Finally, pseudosciences are popular so because they often provide people with beliefs that they would like to be true—anything from miracle cures to the existence of a benevolent God to life after death and much else besides. Confirmation bias, the most ubiquitous and powerful of all cognitive biases, combined with poor critical thinking skills does the rest.
Professor, Psychology, Illinois State University
and Emilio Lobato
Doctoral Student, Cognitive and Information Sciences, University of California, Merced
We argue that we don’t need to appeal to any special psychological mechanisms to understand why people believe pseudoscientific claims or reject scientific claims.
Every person relies on an assortment of mental shortcuts that make getting through the day easier, but we do so at some cost to accurately understanding the world. Many of these mental shortcuts are known as “cognitive biases” and pseudoscientific beliefs often exploit common cognitive biases that we all engage in from time to time.
For example, a common bias involves what’s called “teleological thinking,” which just means that people look out into the world and try to understand things they experience in terms of functions or purposes. This makes sense when you realize that our lives are filled with people who do things for purposeful reasons and whose behaviors often serve some function. So, it is easy to think that biological or physical phenomena also exist for some purpose rather than as a consequence of how physical, chemical, or biological processes just happen. Clouds don’t exist “for raining,” but that is an easier concept for most people to grasp than the description of energy exchange and matter transformations involved in “the water cycle.” And most people don’t need to understand the water cycle to live their lives, so there’s very little pressure to accurately understand why clouds exist. Likewise, understanding the myriad processes and mechanisms of biological evolution is far more complicated than a belief that life was purposefully created by some powerful being, so the collection of pseudoscience beliefs under the umbrella terms “creationism” and “intelligent design” are common despite all scientific evidence to the contrary.
Another cognitive bias that we all share is a tendency to engage in “essentialist thinking,” which is a bias to try to understand categorical differences as being due to some fundamental and unchanging essence of the categories. This tendency makes sense sometimes, because there are essential differences between, for instance, animate objects and inanimate objects and between living and nonliving entities. But some pseudoscientific claims take advantage of our bias to engage in essentialist thinking and claim essential differences between, for instance, the mathematical capabilities of men and women, or immutable differences in intelligence between various racial categories. In fact, most “scientific racism,” or the pseudoscientific belief that there are intrinsic differences in the superiority or inferiority of particular racial groups, rests largely on taking this common bias towards essentialist thinking to support logically and scientifically absurd conclusions.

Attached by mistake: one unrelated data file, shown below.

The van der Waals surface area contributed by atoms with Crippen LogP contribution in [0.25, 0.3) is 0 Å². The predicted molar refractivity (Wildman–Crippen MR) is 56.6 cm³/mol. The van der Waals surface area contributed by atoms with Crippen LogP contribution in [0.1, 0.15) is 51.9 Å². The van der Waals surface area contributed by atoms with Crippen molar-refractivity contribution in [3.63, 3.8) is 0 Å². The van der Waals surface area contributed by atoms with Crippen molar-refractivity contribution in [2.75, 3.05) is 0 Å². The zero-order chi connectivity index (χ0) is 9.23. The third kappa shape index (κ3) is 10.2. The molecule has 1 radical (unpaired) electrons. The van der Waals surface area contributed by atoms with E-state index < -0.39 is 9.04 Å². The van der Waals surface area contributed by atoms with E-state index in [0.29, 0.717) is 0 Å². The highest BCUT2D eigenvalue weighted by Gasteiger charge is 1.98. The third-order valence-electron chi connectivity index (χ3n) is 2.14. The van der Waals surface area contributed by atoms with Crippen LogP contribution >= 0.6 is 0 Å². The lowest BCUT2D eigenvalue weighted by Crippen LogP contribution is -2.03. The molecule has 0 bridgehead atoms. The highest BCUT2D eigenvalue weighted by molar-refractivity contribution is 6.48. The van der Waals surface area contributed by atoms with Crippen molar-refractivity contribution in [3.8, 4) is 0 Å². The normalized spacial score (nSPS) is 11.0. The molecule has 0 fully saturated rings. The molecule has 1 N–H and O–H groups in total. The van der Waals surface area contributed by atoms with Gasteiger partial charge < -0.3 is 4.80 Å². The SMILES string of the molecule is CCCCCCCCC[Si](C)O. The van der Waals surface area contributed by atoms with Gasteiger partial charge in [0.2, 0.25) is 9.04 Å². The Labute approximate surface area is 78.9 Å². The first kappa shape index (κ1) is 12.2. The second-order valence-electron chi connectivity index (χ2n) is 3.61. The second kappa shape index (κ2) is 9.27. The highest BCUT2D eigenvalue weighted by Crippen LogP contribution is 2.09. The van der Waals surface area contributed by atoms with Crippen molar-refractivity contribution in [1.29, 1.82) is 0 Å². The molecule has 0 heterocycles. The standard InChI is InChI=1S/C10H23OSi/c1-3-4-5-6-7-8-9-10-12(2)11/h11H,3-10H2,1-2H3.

We also have a bias to trust in the testimony of others that develops early childhood, and continues into adulthood. As adults, we tend to take the default position that what we are being told is truthful unless we have reason to assume someone is lying or trying to deceive us. All cognitive biases allow people to end up with a “good enough” understanding of their world rather than a sophisticated understanding of the world. And there are a lot of cognitive biases—we have only mentioned a few. Because cognitive biases do make navigating the world easier, even at a cost to accuracy, many pseudoscience beliefs tend to be examples of an extreme version of one or a combination of cognitive biases.
Distinguished Professor Emeritus, Psychology, University of California
People may have many different motives for subscribing to pseudoscientific beliefs. Sometimes the purpose is to defend a more fundamental belief system, as when biblical literalists find themselves obliged to support creationism. Other times the anti-scientific ideas ensue out of wishful thinking, or even a desperate hope. Too many tragic examples can be found among the numerous miracle cures for cancers that as yet have no cures. Perhaps a personal belief in astrology often has a similar if more mild function: the desire to exert control over the uncontrollable. At the very least, the daily horoscope gives life meaning that it might not otherwise enjoy.
As a scientist, I find another manifestation of pseudoscientific beliefs far more fascinating, namely, when scientists themselves believe them! Isaac Newton may be more famous today for his path-breaking contributions to physics and mathematics, but he devoted a considerable part of his life to alchemy, including the quest for the Philosopher’s Stone that would convert base metals into gold or silver. Johannes Kepler was not only a great mathematician and astronomer, but also a notable astrologer who earned money casting horoscopes. Linus Pauling may have won the Nobel Prize in Chemistry, yet he also advocated mega-doses of vitamin C to cure cancer. Although I am personally skeptical about the empirical support for parapsychological phenomena, many reputable scientists have not shared that skepticism, including psychology’s own William James.